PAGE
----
How often do you take a shower? We’re guessing daily. For some people, it may be more than once a day like once in the morning and again later in the day after exercising. Is it necessary? Is there actually such a thing as being too clean?

James Hamblin is a physician and health reporter. He is also the author of the book “Clean: The New Science of Skin.” In order to write this book, he interviewed a wide variety of people including CEOs, scientists, and a collector of historic soap advertisements.

Hamblin believes that we are all showering too often. He hasn’t showered in 5 years. He still wets his hair from time to time to eliminate bed head, and he washes his hands and rinses his body when he gets visibly dirty. That’s it. No real shower.

Hamblin often gets asked if he smells, and he’s sick of that question. He doesn’t like that it’s considered appropriate and even funny in our society to say that someone is “gross” or “smelly.” He said, “We’ve gotten a lot better, culturally, about not judging people about all kinds of things, but when people smell or don’t use deodorant, somehow it’s OK to say, ‘You’re gross’ or ‘Stay away from me!’ and it gets a laugh. I’m trying to push back against the sense of there being some universal standard of normalcy.”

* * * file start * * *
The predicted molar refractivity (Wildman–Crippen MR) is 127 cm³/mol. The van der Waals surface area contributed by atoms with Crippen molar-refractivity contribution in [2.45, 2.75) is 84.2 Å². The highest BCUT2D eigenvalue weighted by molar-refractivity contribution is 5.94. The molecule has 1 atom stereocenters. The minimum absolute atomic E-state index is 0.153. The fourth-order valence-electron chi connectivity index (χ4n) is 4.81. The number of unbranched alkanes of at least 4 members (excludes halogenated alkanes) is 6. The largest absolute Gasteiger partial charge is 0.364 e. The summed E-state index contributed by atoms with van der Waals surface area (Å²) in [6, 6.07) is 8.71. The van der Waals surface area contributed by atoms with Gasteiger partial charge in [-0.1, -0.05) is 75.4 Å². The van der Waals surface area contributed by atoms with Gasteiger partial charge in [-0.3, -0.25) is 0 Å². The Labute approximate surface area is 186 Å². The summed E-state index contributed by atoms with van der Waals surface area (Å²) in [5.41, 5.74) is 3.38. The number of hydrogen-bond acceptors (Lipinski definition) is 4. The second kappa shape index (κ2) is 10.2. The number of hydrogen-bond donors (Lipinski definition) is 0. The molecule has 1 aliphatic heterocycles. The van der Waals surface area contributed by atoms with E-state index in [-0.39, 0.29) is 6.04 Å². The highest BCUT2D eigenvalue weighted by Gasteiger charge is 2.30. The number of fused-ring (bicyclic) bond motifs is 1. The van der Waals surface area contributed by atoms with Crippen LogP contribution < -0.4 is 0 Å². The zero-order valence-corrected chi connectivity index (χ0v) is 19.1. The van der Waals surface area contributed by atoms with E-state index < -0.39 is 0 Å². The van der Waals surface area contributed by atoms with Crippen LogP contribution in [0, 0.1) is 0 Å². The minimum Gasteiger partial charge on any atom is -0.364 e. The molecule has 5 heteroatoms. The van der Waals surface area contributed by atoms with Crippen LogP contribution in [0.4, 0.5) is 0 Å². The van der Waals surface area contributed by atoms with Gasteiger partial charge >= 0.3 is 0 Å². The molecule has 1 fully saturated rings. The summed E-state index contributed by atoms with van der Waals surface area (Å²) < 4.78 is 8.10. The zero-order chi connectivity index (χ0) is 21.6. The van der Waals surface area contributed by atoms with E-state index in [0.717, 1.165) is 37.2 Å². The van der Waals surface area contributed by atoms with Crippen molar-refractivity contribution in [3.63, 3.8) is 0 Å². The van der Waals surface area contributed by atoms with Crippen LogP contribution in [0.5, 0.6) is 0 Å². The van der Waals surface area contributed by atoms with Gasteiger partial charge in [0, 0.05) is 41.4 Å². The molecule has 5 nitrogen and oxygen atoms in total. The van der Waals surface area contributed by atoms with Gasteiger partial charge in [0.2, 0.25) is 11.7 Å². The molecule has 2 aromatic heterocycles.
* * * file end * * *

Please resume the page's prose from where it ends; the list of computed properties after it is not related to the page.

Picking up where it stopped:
You’re probably wondering why Hamblin hasn’t showered in 5 years. Is there something wrong with being clean? NPR interviewed Hamblin, and his responses about what cleanliness means and how showering daily might be doing more harm than good are definitely worth considering.

First of all, Hamblin makes a clear distinction between “hygiene” and “cleansing rituals.” He stresses that hygiene is important. He also clarifies that hygiene is “about disease avoidance or disease prevention behaviors. Removal of mucus, vomit, blood feces … any behavior that signals to people ‘I am thoughtful about not transmitting diseases to you, and I’m a safe person to be around.’ That would include hand-washing, brushing your teeth, cleaning of open wounds, even mask-wearing.”

According to Hamblin, everything else is just a cleansing ritual and often a societal preference. For example, combing your hair or whitening your teeth has nothing to do with disease prevention.

You’re probably thinking that cleansing rituals can’t hurt you, but Hamblin warns that they might. For starters, they can be expensive and time-consuming. At worst, they might disrupt our skin’s microbiom. He points out that if we buy products that promise to fix certain problems like acne and eczema, it’s also possible that products could make these problems worse. “If a product does meaningfully shift your biome, then it has the capacity to create effects that you didn’t want…I think a lot of people buy products like this thinking, ‘It can’t hurt, right?’ And I would suggest keeping in mind that if something can help, that it can hurt.”

How often do you shower? Are you going to re-think what cleaning products you use or experiment with showering less often?